By Joe Levi | January 20, 2014 7:25 AM
I’ve been a T-Mobile customer for well over a decade. Since I picked up my T-Mobile G1 (way back in the day) I’ve been a happy user of both the carrier and Android as a platform. As time progressed I loved the ability to tether other devices to my smartphone and use some of my 5GB of data on a tablet or laptop. I was never a heavy user of tethered data, and only used it when WiFi wasn’t an option. Then T-Mobile tried to tell everyone that “tethered data” was somehow different from “device data” and phones bearing the T-Mobile brand forced users to purchase a separate tethering plan. However, “stock” Android devices (or devices rooted and running a Custom ROM) were still able to use the stock Android tethering method — until Android 4.4 KitKat broke T-Mobile tethering!
KitKat broke T-Mobile tethering
While using my Nexus 4 running various versions of Android, I never had a problem tethering my tablet to my phone, but after I got my Nexus 5 I noticed that whenever I’d try to tether, the tethered device would redirect to a “sign up for tethering page” hosted by T-Mobile. That’s not very cool, but since I’d recently upgraded my 5GB plan to T-Mobile’s “unlimited” plan, I figured it was no longer allowed. Out of curiosity, I bounced the problem off several of my friends across the country, some who still had the 5GB data plans (without any mention of tethering restrictions in their contracts). They, too, were unable to tether in a post-KitKat world — regardless of which device they were trying to tether to.
Since the old plans didn’t prohibit tethering, and are limited to a specific amount of traffic, it can be argued that it doesn’t matter where the data comes from (the device or something tethered to it). Therefore, re-enabling the tethering should be perfectly okay to do. Of course, I’m not a lawyer, nor am I dispensing with legal advice or telling you how to break any rules. I’ll let you decide for yourself if this hack is appropriate for your particular situation.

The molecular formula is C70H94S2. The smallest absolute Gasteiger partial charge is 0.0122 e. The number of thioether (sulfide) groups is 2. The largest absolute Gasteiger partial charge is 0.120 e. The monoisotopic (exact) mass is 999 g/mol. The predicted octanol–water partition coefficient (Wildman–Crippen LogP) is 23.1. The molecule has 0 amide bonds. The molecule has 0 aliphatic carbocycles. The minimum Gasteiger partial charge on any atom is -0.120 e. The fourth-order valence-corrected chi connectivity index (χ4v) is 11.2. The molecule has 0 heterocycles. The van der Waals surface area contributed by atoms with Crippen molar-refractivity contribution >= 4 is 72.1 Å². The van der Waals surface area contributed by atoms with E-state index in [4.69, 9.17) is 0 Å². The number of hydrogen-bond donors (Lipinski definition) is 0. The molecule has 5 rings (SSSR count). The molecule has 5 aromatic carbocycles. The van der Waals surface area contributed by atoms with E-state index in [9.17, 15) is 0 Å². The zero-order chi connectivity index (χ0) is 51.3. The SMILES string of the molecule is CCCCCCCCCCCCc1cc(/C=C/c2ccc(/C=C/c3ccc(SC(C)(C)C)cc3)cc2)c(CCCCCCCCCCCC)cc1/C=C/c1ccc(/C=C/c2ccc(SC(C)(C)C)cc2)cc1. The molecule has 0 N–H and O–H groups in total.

How to re-enable tethering
KitKat introduced a new “flag” which the OS sends along to the carrier to indicate whether the data is from a tethered device rather than from the device itself. So far it looks like T-Mobile is the only carrier that is using that flag.
To change things back to the way they were pre-KitKat, all one has to do is change that flag. Doing so isn’t difficult, but it does require that you have a rooted device. If you’re game, here are the steps you’ll need to take:
- Rooting and messing around with system files could render your device useless, so by continuing you’re assuming that risk
- Also, since this involves working around a carrier setting, you also need to make sure that your plan doesn’t prohibit you to tether (Note: your plan doesn’t have specifically allow you to tether, it just has to not prohibit doing so)
- Back up anything that you don’t want to lose
- OEM Unlock your device (if you have not done so already)
- Root your device (if you have not done so already)
- Using a root file explorer, navigate to /data/data/com.android.providers.settings/databases/ and make a copy of settings.db (this step is optional, but you’ll want a copy, just in case you need to restore it later)
- Install and open a SQL editor and grant it root access when prompted (I purchased SQLite Editor from the Play Store for a few bucks and it’s very easy to use)
- Tap the APPS tab and then “Settings Storage”
- Tap on settings.db then global
- Tap on the + symbol to add a new key/value pair
- In the name field type in tether_dun_required
- In the value field type in 0 (zero)
- Tap Save
- Open the Android system Settings
- Under WIRELESS & NETWORKS tap More…
- Tap Mobile networks then APNs
- Make sure your T-Mobile configuration is selected (mine is T-Mobile GPRS), then tap on it
- Make sure your APN protocol and APN roaming protocol are both set to IPv4 (it doesn’t look like tethering works with IPv6 yet)
- Make sure your APN is set to fast.t-mobile.com
- Enjoy your tethering!
The steps seem more difficult than they are, and I’m disappointed that Google and T-Mobile are forcing this restriction on people to whom it doesn’t apply. Nonetheless, with a little bit of know-how and rooted device, you can “fix” that oversight. Of course, if it works for you, we want to hear about it! Head down to the comments and let us know!